Normalizing family break-up comes at a huge social cost.

NRPLUS MEMBER ARTICLE W hen the former British health secretary’s extramarital affair came to light last year, the press was much more interested in the fact that he’d breached his own social-distancing rules than that he committed adultery. Perhaps (as one writer friend suggested to me) so few commentators are willing to invoke traditional standards lest they too are measured by them. After all, in our post-Christian society, adultery is not necessarily wrong. There is also a widespread acceptance of “no fault divorce,” the idea that marriage, like a car, sometimes spontaneously breaks down, becoming more hassle than it’s worth.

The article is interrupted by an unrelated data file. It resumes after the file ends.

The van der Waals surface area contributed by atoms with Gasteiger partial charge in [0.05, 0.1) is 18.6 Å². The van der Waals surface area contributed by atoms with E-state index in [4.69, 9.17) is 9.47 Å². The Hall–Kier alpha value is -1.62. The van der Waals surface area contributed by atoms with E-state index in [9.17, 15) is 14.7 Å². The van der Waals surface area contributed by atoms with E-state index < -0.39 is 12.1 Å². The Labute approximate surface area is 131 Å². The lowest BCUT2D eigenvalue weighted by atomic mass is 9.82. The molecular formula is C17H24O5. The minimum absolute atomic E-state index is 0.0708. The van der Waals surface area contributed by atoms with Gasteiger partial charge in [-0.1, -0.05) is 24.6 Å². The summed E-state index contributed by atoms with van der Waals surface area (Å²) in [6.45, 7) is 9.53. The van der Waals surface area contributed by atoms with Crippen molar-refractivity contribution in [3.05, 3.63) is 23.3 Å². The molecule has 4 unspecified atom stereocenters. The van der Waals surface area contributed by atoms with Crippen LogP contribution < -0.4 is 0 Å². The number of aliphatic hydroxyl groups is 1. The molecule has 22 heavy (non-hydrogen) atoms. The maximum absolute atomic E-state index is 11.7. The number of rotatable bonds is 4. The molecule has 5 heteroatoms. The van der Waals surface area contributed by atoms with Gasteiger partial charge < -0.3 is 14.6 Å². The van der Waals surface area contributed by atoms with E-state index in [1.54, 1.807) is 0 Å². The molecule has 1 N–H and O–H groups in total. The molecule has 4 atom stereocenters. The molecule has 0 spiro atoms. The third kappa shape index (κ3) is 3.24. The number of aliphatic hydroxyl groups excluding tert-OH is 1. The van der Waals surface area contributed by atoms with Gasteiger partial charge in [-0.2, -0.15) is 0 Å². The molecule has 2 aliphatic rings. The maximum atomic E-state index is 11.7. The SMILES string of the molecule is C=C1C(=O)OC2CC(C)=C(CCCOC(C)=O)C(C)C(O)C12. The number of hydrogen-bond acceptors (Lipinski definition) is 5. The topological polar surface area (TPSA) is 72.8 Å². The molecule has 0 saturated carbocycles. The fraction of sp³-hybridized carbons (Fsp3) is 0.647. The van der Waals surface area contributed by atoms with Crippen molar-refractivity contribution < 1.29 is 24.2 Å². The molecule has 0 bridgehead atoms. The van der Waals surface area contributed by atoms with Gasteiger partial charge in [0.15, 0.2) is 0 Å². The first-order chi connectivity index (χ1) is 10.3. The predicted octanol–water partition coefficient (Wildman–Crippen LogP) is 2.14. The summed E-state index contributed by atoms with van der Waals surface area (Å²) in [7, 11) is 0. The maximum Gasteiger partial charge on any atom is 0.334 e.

One proponent of this philosophy


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